Alton in Oregon County, Missouri — The American Midwest (Upper Plains)
Here in the extreme southern Missouri Ozarks, Oregon County was organized in 1845, and named for the Oregon Territory of the Far West. One of 11 counties along the Arkansas border, Oregon is in a region long roamed by various Indian tribes and claimed by the Osage until 1808. Charles Hatcher was the first settler, probably in 1809. Early pioneers were largely from Ky., and Tenn., with a few from the East.
The first county seat, Thomasville, was laid out on Eleven Point River in 1845 on a site given by John and Matilda Thomas. In 1859, the county seat was moved by law to a more central location and Alton, a new town, was founded. In the Civil War, Union troops burned the courthouse there 1863. Through the war the county, largely pro-Southern, suffered guerrilla raids and troop movement. A post war outlaw band was routed by the county militia in 1868.
Thayer, the largest town in the county, was founded as railway division point, 1881, on the newly built St. Louis, Ft. Scott & Memphis (Frisco) R.R. Early stations were Koshkonong, St. Elmo, and American.
In northeastern Oregon and in adjoining counties lies the historic Irish Wilderness where in 1858, Father John Hogan founded a Catholic colony. By 1859, forty families, many of them Irish, settled the area. A colony chapel was built s.e. of Wilderness village in Oregon County near the Ripley County line. Civil War activities ended the colony venture, and the area is now part of Clark National Forest, founded in the 1930s.
Near Koshkonong is famed Grand Gulf, an extensive chasm made by a collapsed cave. The county's large, beautiful springs, Blue, Boze, Turner, Falling, Thomasson, and Greer, were all pioneer mill sites. At Greer, third largest spring in the Ozarks, power was sent by cable to the mill on the hilltop from a turbine at the spring in the valley. The second largest spring in the Ozarks, Mammoth, is south of Thayer, in Arkansas.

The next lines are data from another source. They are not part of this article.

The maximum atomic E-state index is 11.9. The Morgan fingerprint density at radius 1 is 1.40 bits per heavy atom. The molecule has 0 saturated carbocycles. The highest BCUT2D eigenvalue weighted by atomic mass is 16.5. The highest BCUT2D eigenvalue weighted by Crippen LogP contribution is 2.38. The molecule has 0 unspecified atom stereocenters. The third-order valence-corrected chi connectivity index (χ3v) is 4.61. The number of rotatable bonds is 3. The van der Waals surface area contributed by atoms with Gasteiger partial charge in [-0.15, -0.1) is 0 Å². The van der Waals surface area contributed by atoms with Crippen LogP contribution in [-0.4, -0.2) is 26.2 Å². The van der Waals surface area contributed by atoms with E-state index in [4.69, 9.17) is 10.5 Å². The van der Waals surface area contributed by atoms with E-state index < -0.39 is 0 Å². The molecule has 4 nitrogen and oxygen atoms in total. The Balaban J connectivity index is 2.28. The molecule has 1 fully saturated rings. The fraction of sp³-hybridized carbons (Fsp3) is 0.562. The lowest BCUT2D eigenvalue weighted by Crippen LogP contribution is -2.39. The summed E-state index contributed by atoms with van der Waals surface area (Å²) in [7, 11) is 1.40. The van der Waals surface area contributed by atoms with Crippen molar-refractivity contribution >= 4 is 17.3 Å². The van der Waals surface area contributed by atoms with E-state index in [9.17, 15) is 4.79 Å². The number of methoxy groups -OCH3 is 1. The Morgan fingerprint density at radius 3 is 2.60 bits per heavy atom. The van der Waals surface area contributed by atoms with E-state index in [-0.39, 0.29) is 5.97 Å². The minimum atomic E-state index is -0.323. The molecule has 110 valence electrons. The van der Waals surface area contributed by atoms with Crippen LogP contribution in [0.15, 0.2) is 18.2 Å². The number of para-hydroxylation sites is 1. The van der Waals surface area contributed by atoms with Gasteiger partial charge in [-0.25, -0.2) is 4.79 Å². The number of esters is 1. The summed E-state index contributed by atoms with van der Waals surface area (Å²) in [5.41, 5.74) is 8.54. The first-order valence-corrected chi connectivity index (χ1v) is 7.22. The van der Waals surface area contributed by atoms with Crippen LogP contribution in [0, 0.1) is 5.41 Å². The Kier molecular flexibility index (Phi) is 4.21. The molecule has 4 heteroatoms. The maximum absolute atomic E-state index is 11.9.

Erected 1961 by State Historical Society of Missouri; and State Highway Commission.
Topics and series. This historical marker is listed in these topic lists: Native Americans • Railroads & StreetcarsSettlements & Settlers • War, US Civil. In addition, it is included in the Missouri, The State Historical Society of series list. A significant historical year for this entry is 1845.
Location. 36° 41.668′ N, 91° 23.874′ W. Marker is in Alton, Missouri, in Oregon County. Marker is on Main Street just south of Broadway Street, on the left when traveling north. Marker is located on the Oregon County Courthouse grounds, near the northeast corner of the courthouse. Touch for map. Marker is at or near this postal address: 1 Court Square, Alton MO 65606, United States of America. Touch for directions.
Other nearby markers. At least 8 other markers are within 16 miles of this marker, measured as the crow flies. Frisco Caboose 1176 (approx. 15.7 miles away in Arkansas); Mammoth Spring Depot (approx. 15.7 miles away in Arkansas); a different marker also named Mammoth Spring Depot (approx. 15.7 miles away in Arkansas); Civil War in Fulton County / Action at Salem (approx. 15.7 miles away in Arkansas); The Inspiration for The Grand Ole Opry (approx. 15.7 miles away in Arkansas); Old Soldier's Reunion (approx. 15.7 miles away in Arkansas); The Big Gun (approx. 15.7 miles away in Arkansas); What Am I Standing On? (approx. 15.7 miles away in Arkansas).
Also see . . .
1. Oregon County, Missouri (Wikipedia). Home to a large area of the Mark Twain National Forest, Oregon County contains more national forest acreage than any county in the state of Missouri. It also contains the Irish Wilderness, the largest federally protected wilderness area in the state. (Submitted on August 20, 2021, by Cosmos Mariner of Cape Canaveral, Florida.)
2. Oregon County, Missouri. The first settlers for a number of years were obliged to take their furs, peltries, and wild honey to Cape Girardeau, 135 miles distant , on horseback, and bring in return their goods by the same conveyance. (Submitted on August 20, 2021, by Cosmos Mariner of Cape Canaveral, Florida.)
3. Civil War History of Oregon County. The surrender of General Lee at Appomattox Courthouse did not end the Civil War in Oregon County. In many respects a greater and more lasting struggle was already in motion. Because of a lack of interest in occupying or controlling Oregon County after Price’s Raid, 1865 was a period of infiltration of lawless bands and a general disregard of any authority in the area. Deserters, freebooters, smugglers, thieves, both local and imported infested the hills and hollers and became powers unto themselves. (Submitted on August 20, 2021, by Cosmos Mariner of Cape Canaveral, Florida.)
Credits. This page was last revised on September 3, 2021. It was originally submitted on August 19, 2021, by Cosmos Mariner of Cape Canaveral, Florida. This page has been viewed 359 times since then and 29 times this year. Photos: 1. submitted on August 19, 2021, by Cosmos Mariner of Cape Canaveral, Florida. 2, 3, 4, 5. submitted on August 20, 2021, by Cosmos Mariner of Cape Canaveral, Florida.